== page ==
Writing Real-Time Device Drivers for Telecom Switches, Part 2 of 2

by Wael Hassan

Instead of jumping into the organization of files or programming techniques when programming for real time, first evaluate background information. Ask questions about time constraints, message frequencies, buffer sizes and data path dependencies. Also, ask if there is any intelligence built into registers. You will find this information useful when you are in the debugging and implementation stages. The safest way to learn how to write software drivers is to modify an existing driver. Writing one from scratch might be a little hard for a novice writer.

Here are the basic steps for writing a software driver:

  1. Become familiar with the device.

  2. If it's a third-party ASIC, get a sample driver from the vendor and use the sample device driver as a guide.

  3. Consider the issues raised in Part 1 of this article (September/October 2001 issue of ELJ).

  4. Write a skeleton driver, containing only function prototypes and empty implementation. Review the skeleton with team members to see if additional functionality is needed. More importantly, allow for added functionality.

  5. Write your first I/O routine and test it.

  6. Proceed with coding.

Hardware Access with a Memory-Mapped Structure

There are several ways to structure the hardware access in your HAL layer. You could have functions like _APS_WriteMBRtable() and _APS_ReadCellCounter(), and they will simply talk to the hardware directly via RW_ReadLongWord().

There are also some drivers that define a struct and take a pointer to it and point it at the base address of the device. They simply can dereference the struct pointer as

_APS_Memory->contextTable.entry[12].esot = 1;

Or you could pass all hardware access through a small number of specialized access routines. If these are inlined, there is no performance hit:

A problem with this is you have less control over what the compiler is doing. Is it doing byte or word reads? How can you control what it does with FIFOs or clear-on-read registers? This choice is not without its disadvantages.

Think of the time it takes to do this:

address = _APS_Base + _APS_tStats;
RW_WriteMem(address, value[1]);
RW_WriteMem(address+4, value[2]);
RW_WriteMem(address+8, value[3]);

vs. the amount of time to do this:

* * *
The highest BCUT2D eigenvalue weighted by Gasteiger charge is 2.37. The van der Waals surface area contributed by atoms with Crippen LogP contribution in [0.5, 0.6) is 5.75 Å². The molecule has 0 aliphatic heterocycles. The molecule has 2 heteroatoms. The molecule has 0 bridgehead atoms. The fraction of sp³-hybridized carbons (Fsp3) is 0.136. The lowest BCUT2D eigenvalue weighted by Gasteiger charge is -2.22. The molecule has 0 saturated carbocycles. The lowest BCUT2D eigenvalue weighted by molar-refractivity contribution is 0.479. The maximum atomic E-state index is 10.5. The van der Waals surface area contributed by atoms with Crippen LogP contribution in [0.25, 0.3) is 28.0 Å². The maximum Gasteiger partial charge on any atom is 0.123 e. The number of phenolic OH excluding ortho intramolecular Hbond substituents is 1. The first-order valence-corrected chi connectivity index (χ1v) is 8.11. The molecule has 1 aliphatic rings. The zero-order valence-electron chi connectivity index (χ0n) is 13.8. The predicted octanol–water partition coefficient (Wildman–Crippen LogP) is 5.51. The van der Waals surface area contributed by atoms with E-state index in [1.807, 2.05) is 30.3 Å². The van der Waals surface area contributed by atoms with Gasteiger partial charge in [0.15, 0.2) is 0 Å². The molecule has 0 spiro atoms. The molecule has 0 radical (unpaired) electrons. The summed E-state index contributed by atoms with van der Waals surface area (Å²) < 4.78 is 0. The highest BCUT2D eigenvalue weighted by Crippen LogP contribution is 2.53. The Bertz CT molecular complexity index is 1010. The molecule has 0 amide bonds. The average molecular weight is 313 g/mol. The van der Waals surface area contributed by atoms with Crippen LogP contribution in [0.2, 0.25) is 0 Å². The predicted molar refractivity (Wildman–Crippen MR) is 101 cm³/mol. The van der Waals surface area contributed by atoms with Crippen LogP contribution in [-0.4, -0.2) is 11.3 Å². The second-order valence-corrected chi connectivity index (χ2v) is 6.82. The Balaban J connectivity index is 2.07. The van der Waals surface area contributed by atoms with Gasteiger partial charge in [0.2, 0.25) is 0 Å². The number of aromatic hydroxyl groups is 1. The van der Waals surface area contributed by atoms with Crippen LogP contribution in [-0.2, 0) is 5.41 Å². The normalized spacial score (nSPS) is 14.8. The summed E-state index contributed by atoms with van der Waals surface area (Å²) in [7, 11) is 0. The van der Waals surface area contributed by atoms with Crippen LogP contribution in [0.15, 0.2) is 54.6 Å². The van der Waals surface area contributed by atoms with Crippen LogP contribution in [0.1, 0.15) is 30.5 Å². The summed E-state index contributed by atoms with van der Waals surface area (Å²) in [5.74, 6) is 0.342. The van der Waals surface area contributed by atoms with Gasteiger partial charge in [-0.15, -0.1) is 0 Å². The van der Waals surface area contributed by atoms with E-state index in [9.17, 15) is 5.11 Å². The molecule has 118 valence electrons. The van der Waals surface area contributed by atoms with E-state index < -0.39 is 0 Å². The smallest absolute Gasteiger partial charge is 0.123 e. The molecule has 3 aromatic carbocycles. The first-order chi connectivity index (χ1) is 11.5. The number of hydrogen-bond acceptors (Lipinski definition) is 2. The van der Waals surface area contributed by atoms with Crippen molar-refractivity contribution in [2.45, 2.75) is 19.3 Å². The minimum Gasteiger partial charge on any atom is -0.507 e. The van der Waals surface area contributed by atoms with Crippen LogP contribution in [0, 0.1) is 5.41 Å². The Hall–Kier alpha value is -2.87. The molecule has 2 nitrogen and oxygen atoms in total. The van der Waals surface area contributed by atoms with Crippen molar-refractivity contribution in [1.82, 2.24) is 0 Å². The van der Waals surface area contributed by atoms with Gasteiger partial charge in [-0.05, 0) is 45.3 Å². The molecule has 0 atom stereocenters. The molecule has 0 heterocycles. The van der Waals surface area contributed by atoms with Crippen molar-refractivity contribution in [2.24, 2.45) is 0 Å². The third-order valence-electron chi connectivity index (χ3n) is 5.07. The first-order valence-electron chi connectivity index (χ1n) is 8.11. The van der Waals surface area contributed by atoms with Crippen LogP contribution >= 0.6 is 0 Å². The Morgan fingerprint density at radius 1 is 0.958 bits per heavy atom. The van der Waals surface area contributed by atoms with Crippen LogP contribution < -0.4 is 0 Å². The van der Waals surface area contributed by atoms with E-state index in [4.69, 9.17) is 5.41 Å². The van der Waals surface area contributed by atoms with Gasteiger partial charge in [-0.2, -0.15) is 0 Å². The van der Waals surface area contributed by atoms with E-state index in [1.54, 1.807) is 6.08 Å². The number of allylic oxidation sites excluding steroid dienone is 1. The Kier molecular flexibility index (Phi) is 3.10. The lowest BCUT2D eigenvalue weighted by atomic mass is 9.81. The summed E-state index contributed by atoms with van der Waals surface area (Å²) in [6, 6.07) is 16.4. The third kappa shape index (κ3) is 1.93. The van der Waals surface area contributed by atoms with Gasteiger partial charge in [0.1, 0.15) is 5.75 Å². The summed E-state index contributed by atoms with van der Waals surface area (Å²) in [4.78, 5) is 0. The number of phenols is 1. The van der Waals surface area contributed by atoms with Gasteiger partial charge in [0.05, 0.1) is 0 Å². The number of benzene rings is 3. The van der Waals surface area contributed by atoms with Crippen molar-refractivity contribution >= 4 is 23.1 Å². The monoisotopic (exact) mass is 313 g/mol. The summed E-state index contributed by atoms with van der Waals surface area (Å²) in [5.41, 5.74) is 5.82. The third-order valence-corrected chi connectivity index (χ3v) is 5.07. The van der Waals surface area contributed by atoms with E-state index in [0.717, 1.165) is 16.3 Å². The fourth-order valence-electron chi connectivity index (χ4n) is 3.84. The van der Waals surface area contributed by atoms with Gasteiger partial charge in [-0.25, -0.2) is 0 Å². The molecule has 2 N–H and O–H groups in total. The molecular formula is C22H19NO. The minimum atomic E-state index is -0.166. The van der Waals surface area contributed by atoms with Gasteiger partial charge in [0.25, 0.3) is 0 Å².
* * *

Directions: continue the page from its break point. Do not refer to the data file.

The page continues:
_APS_WriteMem(_APS_tStats, value[1]);
_APS_WriteMem(_APS_tStats+4, value[2]);
_APS_WriteMem(_APS_tStats+8, value[3]);
_APS_WriteMem(longword address, longword value)
  RW_WriteMem(_APS_Base + address, value);
On balance, I'd recommend using a few specialized access routines, as it allows you great flexibility with few of the problems listed above and with careful coding and inlining, there is no speed hit. You also know that all accesses to your device come through this one gateway giving you better debug ability.
Mailbox Access

You may have a device that uses mailbox access rather than a memory-mapped structure. Often such mailbox accesses allow you to write multiple values at once. Obviously, it would be inefficient to have a _APS_WriteMem() that accesses the mailbox but only writes one word at a time. But you could have a _APS_WriteEntries(longword data[], longword startAddr, int numEntries) routine that still would be your one point of access as described above. Sometimes your device may allow mailbox access in various sizes (e.g., bytes, words, longwords). You should provide this flexibility.

Driver Initialization

There are several parts to driver initialization:

  1. Device-driver initialization: memory allocation, global variable initialization, mutex lock creation, etc.

  2. Device initialization: setting registers and memory to startup values.

  3. Device power-up diagnostics: memory, register, interrupt tests, etc.

These should be kept as separate functions so each can be called at the appropriate place during startup. Also, as much as possible, keep initializations free from dependencies on other modules. People are always moving different initializations before and after others, making interdependence a real problem.